There is no doubt that since bringing your Yorkshire terrier (Yorkie) home, you have fallen in love with the playfulness and overall cuteness of this breed. But if you've noticed that they are beginning to scratch themselves more often, you might be wondering what's causing it. As Yorkies get older, they can acquire allergies to food, suffer from dry skin or have loose hair resting on their skin among attached hair. This guide explains the symptoms of allergies, how to get rid of them, and how to combat dry skin and loose hair.
Signs of Yorkie Allergies
When any dog itches occasionally, it usually isn't a big cause for concern. But if your Yorkie tends to itch one or two spots repeatedly, they may have an allergy. Additionally, their scratching methods may be so intense that you wonder if they are injuring their skin. Common areas where Yorkies itch when they have allergies include:
Usually a Yorkie focuses on one spot on any of the above body sites when scratching, if they are experiencing an allergic reaction. But itching is not the only sign of allergies. Here are some other clues to look for:
- eye discharge
- runny nose
Change Your Yorkie's Food and Water
Even though most dogs do not suffer from a true food allergy, it could still happen. Change your dog's food for several weeks to see if this helps the problem. It might seem like a long time to do a food trial, but you'll find that during this phase, if the previous food was the culprit, your dog will gradually stop itching so much.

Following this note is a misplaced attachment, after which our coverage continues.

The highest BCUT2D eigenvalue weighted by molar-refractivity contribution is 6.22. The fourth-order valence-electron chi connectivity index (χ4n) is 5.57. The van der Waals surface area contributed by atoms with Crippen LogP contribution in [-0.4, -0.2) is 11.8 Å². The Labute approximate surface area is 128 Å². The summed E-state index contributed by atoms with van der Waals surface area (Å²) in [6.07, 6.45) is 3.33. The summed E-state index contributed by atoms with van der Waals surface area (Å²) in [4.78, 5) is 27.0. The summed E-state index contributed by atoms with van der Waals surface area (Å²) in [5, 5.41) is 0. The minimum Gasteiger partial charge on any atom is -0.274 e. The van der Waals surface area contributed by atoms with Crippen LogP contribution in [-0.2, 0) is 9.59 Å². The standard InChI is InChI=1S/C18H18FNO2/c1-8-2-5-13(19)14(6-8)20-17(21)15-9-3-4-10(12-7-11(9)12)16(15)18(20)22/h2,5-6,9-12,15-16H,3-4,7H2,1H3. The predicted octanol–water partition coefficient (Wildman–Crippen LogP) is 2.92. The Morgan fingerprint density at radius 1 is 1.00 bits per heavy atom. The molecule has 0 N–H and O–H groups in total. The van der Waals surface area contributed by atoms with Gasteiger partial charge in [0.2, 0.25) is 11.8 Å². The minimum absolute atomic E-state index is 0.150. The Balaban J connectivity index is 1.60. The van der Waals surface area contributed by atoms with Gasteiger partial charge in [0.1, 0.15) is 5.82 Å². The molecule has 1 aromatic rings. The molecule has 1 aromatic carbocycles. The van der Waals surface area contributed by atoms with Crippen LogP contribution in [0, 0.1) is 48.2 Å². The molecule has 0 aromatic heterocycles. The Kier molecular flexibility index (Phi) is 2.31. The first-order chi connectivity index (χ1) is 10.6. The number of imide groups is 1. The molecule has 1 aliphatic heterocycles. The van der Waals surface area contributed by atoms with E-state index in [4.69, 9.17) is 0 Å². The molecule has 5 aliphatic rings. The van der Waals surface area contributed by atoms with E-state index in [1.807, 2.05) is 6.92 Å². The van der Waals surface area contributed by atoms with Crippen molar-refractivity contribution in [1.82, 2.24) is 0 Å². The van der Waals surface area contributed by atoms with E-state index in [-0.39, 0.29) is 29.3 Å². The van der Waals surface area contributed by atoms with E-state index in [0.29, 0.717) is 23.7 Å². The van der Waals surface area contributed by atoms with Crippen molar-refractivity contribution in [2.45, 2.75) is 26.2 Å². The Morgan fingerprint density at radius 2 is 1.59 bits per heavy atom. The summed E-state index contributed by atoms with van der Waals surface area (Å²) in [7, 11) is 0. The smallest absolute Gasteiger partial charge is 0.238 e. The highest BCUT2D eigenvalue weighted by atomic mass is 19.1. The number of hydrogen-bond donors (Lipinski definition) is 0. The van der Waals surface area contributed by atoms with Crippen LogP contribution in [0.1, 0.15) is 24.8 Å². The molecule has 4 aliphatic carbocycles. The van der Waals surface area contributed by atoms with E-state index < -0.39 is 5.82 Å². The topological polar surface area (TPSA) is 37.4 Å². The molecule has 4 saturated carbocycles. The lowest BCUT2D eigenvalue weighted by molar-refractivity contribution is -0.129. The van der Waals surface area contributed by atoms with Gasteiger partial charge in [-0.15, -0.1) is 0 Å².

If you don't notice a change after the food trial, switch from tap water to filtered water. Watch your Yorkie's scratching behavior over the next three weeks to see if this might be the problem. Sometimes the chemicals in tap water can dry out a Yorkie's skin, and this is an easy fix.
To help promote healthy and hydrated skin, add some Omega 3 to your Yorkie's food. Ask your vet how much to add according to the dog's size.
Bathe and Groom Your Yorkie Properly
Yorkie's need a bath every three weeks or so, but if they're experiencing dry skin or allergies, you'll need to bathe them more often. When you bathe your pooch, place them in the tub or sink and wet their coat with cool water from the sprayer. The sprayer helps to loosen dead hairs stuck near the body, which can cause itchiness.
Once your Yorkie is wet, use a high-quality dog shampoo and lather your dog's coat as you gently rub the shampoo on their skin. Rinse it out with cool water, but make sure you use the sprayer instead of just pouring the water over their skin. This way, you'll remove all the shampoo and eliminate any residue from the skin. Use a high-quality conditioner as well, using the same method as the shampoo.
Brush your Yorkie's hair at least every three days using a wire brush. Apply some pressure, but not so much that it irritates your dog.
You may notice a few loose hairs in the brush around the areas that are itching. If so, then you have found the cause, so you should notice fewer itching episodes.
If none of these steps seems to relieve your Yorkie's itching problem, take them to the animal hospital so that they can run some tests. Ask the vet for other remedies that you can use to provide some itching relief while you're waiting for the test results to come in.